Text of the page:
The worldview of those like Chomsky is not pro-Assad as much as it is critical of whatever America is doing. In a 2015 talk at Harvard Chomsky said, “What the US is doing in Syria, the US is supporting the countries that are developing the jihadi movement, the main source is Saudi Arabia, our main ally.” “Who is supporting Nusra Front? Our NATO ally Turkey.”
What Chomsky doesn’t want to ask is what was happening in 2011 when the US wasn’t supporting any groups in Syria, before ISIS or al-Qaida had a major foothold. Why wasn’t there full-throated support for the protests against Assad calling for democracy?
Because even in 2011 to 2013, in the first years of the war, the view among the radical Left and radical Right in the West was that Assad was “resisting” Israel and US agendas. Kim Petersen writes at that “a Zionist and war criminal Barack Obama was bent on attacking Syria in 2013 following false accusations that the Assad government used sarin gas in Ghouta, Syria.”
For many of those who like Assad, primarily because they hate Israel and think that the US is run by “Zionists,” the narrative is that every Assad atrocity is a “false flag,” intended to lure the West into regime change. An article at notes that “even the corporate media had admitted there is no proof who perpetrated the Ghouta attack.” In fact, the article goes on to claim, “investigative” journalists have shown that the attack was “perpetrated by the Turkish and US (imperial)-backed rebels.”
The worldview here of “imperialism” and “Zionism” and “regime change” is heavily colored by a long history of internal Western opposition to US policy. It’s not about Assad. If the US supported Assad, then Assad would be a bad “Zionist imperialist” and his enemies would become good freedom fighters.
Among the circle of Assad apologists is another, more convincing narrative that portrays Assad as a “stable” factor in Syria. An article at The Atlantic noted that “the Syrian rebels are deeply factionalized and have become increasingly radicalized, it is not obvious that the Assad government would be replaced by a central government at all, or that such a government would be meaningfully preferable to Assad.”
Patrick Cockburn and others have written about how Western intervention led to “ruin and lawlessness” in other Arab countries, claiming that somehow the US harmed these “unified” countries.
The theory that Assad brings “stability” is enticing, but it is also wrong. The British Empire also brought “stability” to Africa, and Stalin brought “stability” to Russia, as Hitler and Franco also promised “stability.” Saddam Hussein’s “stability” in Iraq included gassing and committing genocide against the Kurds. Was Hitler’s Auschwitz also a sign of “stability” against the “chaos” of the Weimar Republic? Why is it the same Westerners enticed by the need for “stability” would never accept this excuse in their own countries for chucking democracy out the window in favor of a strongman? The same people who oppose Trump’s aggressive “fascism” also embrace Assad’s “stability.”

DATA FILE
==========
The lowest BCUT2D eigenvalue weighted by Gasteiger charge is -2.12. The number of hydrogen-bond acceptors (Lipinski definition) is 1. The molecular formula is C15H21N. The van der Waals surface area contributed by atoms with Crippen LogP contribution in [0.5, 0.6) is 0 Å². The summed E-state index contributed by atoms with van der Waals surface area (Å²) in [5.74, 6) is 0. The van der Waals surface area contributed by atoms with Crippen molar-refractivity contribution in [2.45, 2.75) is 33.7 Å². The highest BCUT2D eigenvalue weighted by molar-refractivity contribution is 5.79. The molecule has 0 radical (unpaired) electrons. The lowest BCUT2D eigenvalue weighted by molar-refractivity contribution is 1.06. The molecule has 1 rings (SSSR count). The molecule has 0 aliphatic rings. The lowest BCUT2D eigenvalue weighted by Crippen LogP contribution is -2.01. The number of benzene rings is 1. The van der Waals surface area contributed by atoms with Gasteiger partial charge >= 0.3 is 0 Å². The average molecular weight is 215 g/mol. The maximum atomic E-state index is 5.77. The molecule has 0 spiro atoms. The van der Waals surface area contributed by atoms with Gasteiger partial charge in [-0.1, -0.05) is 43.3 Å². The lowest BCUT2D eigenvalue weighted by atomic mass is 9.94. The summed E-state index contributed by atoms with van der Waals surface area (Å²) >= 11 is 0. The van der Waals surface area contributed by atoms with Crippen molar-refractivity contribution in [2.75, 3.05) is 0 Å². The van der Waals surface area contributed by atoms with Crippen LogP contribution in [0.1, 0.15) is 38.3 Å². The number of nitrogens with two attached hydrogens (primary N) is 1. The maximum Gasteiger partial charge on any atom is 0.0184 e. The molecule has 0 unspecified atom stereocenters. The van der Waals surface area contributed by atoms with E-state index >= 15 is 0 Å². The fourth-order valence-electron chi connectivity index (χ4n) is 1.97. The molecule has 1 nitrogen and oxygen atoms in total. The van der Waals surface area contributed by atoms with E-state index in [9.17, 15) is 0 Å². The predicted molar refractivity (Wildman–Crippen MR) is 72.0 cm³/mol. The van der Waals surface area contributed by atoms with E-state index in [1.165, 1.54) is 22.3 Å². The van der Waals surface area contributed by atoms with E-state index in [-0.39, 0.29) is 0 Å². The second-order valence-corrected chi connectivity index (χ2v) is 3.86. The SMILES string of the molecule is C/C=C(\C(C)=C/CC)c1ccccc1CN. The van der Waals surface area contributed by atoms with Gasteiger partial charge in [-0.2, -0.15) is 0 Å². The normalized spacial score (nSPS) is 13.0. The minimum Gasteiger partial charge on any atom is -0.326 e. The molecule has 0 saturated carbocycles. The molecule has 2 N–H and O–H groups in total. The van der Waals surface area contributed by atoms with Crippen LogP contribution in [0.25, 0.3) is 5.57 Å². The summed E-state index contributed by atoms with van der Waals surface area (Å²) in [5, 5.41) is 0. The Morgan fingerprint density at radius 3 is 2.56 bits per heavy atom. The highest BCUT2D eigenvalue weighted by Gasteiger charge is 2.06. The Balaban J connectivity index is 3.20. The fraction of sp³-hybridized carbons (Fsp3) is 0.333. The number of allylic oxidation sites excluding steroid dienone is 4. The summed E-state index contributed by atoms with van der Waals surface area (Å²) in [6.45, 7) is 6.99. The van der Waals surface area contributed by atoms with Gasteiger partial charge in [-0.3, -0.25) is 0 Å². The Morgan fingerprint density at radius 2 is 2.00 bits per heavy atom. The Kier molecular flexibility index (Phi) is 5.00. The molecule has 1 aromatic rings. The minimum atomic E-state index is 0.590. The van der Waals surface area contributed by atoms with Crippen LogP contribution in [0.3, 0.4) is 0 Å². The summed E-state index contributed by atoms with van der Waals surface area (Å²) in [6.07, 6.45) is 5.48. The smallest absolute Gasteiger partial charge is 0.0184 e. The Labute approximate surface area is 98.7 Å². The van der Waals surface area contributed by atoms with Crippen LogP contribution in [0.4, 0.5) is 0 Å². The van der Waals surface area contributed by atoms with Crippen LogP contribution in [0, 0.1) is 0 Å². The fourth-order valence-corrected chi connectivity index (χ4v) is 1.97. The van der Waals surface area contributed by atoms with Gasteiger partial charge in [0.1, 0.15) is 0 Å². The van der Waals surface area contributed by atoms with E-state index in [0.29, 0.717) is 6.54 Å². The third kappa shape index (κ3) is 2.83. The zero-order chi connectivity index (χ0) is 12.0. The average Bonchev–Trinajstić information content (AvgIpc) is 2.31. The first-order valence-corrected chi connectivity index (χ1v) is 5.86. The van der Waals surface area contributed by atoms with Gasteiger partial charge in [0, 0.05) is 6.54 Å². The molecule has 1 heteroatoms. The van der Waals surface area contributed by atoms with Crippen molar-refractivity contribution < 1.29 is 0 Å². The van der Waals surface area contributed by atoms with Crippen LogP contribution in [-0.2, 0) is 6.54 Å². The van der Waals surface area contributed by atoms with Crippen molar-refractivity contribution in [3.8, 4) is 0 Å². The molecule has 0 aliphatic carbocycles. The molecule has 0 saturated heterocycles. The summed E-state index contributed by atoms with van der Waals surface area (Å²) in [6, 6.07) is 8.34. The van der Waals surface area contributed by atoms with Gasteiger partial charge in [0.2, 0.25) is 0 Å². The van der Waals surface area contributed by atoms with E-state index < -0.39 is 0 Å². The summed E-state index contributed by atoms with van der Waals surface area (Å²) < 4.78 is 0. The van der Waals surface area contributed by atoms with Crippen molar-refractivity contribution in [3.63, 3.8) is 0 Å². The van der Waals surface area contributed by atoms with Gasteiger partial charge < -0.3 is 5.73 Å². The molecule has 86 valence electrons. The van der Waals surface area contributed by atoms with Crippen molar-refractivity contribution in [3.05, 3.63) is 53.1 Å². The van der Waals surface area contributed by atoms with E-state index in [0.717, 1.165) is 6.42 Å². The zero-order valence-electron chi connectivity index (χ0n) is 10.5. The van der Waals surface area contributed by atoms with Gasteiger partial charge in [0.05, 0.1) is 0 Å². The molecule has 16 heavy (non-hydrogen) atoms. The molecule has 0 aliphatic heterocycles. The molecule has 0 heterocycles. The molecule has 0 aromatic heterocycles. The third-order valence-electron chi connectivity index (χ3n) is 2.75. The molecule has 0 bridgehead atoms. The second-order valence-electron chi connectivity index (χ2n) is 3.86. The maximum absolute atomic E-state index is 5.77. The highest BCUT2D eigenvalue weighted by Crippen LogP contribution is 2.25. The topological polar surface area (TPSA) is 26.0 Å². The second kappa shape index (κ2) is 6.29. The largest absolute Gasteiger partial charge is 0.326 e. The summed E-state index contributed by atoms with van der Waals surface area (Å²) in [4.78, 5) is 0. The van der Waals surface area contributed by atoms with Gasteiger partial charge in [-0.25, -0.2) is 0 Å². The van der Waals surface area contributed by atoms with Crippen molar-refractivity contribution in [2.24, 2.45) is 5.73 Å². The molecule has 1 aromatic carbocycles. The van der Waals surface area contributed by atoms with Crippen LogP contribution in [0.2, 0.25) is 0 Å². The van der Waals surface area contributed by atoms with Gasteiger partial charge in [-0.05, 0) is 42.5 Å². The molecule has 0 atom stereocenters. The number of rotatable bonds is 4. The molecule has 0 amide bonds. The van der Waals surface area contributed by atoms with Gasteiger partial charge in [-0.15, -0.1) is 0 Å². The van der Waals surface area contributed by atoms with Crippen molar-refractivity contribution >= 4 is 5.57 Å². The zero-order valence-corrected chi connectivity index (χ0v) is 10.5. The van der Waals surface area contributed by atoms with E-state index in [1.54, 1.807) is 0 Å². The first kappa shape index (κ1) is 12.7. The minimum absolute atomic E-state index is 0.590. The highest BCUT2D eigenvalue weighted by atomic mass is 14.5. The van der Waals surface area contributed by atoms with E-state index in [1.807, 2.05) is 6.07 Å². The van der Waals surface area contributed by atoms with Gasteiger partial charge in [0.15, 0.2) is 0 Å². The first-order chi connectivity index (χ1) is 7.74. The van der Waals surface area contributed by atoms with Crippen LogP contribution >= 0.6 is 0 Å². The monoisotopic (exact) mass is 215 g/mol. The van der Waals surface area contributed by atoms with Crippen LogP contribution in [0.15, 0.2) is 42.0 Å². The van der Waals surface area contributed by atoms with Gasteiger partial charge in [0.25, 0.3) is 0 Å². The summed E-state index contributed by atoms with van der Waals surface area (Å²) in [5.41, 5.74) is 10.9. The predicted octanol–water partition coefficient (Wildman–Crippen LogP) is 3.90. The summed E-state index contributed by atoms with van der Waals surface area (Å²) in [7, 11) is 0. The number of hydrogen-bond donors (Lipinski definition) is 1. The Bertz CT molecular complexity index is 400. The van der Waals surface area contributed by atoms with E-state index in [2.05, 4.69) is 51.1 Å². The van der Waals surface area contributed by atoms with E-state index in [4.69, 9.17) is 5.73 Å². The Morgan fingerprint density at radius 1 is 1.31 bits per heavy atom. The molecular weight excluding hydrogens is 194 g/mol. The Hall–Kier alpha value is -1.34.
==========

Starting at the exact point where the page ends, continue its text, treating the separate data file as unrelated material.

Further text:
The underlying reality of the Assad Apologists Club is that it primarily sees Syrians as not deserving of the same rights people in London or New York enjoy. At its base is a narrative that requires the Syrians to play a role in fighting “Zionism” or “imperialism,” and while supposedly expressing concern at the prospect of “instability” secretly demands they live under a feudal one-party state.
Today’s Assad supporters praise Assad as fighting a “war on terrorism,” when those same voices opposed George W. Bush’s same war on al-Qaida.
That is because the “war on terrorism” of Assad is ostensibly against the West, which supports the “terrorists.”
When people support Assad the question always has to be: why can’t the Syrian people have the same rights as you, the Assad apologist? Why can’t they vote in multi-party elections? Because of “terrorism”? Well why couldn’t they vote in multi-party elections in 1971, 1981, 1991, 2001 and 2011, before the excuse of “fighting ISIS” became the reason they can’t? It’s true that the alternative to Assad today tends to be Islamist extremism.
But that is what happens when you suppress people for 50 years. For Assad it is a self-fulfilling prophecy: the longer he stays in power and kills people, the more extreme his adversaries become, which in turn offers even more justification for him being in power. There is no excuse for the Islamist extremism that makes up part of the opposition, but neither is there an excuse for Assad’s crimes. However those who apologize for Assad don’t really care about the presence of ISIS – if they did then where were they in 2012, before ISIS, to oppose Assad?
Follow the author @Sfrantzman.